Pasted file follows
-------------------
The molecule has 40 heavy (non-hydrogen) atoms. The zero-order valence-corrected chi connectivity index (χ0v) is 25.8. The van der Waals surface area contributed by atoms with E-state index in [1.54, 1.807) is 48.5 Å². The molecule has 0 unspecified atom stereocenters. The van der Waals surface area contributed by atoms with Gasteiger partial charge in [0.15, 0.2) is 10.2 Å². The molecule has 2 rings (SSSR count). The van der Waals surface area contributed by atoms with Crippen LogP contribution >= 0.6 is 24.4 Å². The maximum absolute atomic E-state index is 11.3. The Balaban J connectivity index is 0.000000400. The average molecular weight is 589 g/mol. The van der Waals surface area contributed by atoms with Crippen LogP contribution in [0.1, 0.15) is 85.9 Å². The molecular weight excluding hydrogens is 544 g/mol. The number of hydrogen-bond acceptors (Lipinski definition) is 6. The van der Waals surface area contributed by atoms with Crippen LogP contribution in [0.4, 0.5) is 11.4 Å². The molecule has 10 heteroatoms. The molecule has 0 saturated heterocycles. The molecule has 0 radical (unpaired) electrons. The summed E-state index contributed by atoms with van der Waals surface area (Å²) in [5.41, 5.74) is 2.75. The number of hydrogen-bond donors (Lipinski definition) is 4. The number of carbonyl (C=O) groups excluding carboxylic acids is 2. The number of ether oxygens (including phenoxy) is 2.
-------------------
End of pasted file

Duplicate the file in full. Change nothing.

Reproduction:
The molecule has 40 heavy (non-hydrogen) atoms. The zero-order valence-corrected chi connectivity index (χ0v) is 25.8. The van der Waals surface area contributed by atoms with E-state index in [1.54, 1.807) is 48.5 Å². The molecule has 0 unspecified atom stereocenters. The van der Waals surface area contributed by atoms with Gasteiger partial charge in [0.15, 0.2) is 10.2 Å². The molecule has 2 rings (SSSR count). The van der Waals surface area contributed by atoms with Crippen LogP contribution >= 0.6 is 24.4 Å². The maximum absolute atomic E-state index is 11.3. The Balaban J connectivity index is 0.000000400. The average molecular weight is 589 g/mol. The van der Waals surface area contributed by atoms with Crippen LogP contribution in [0.1, 0.15) is 85.9 Å². The molecular weight excluding hydrogens is 544 g/mol. The number of hydrogen-bond acceptors (Lipinski definition) is 6. The van der Waals surface area contributed by atoms with Crippen LogP contribution in [0.4, 0.5) is 11.4 Å². The molecule has 10 heteroatoms. The molecule has 0 saturated heterocycles. The molecule has 0 radical (unpaired) electrons. The summed E-state index contributed by atoms with van der Waals surface area (Å²) in [5.41, 5.74) is 2.75. The number of hydrogen-bond donors (Lipinski definition) is 4. The number of carbonyl (C=O) groups excluding carboxylic acids is 2. The number of ether oxygens (including phenoxy) is 2.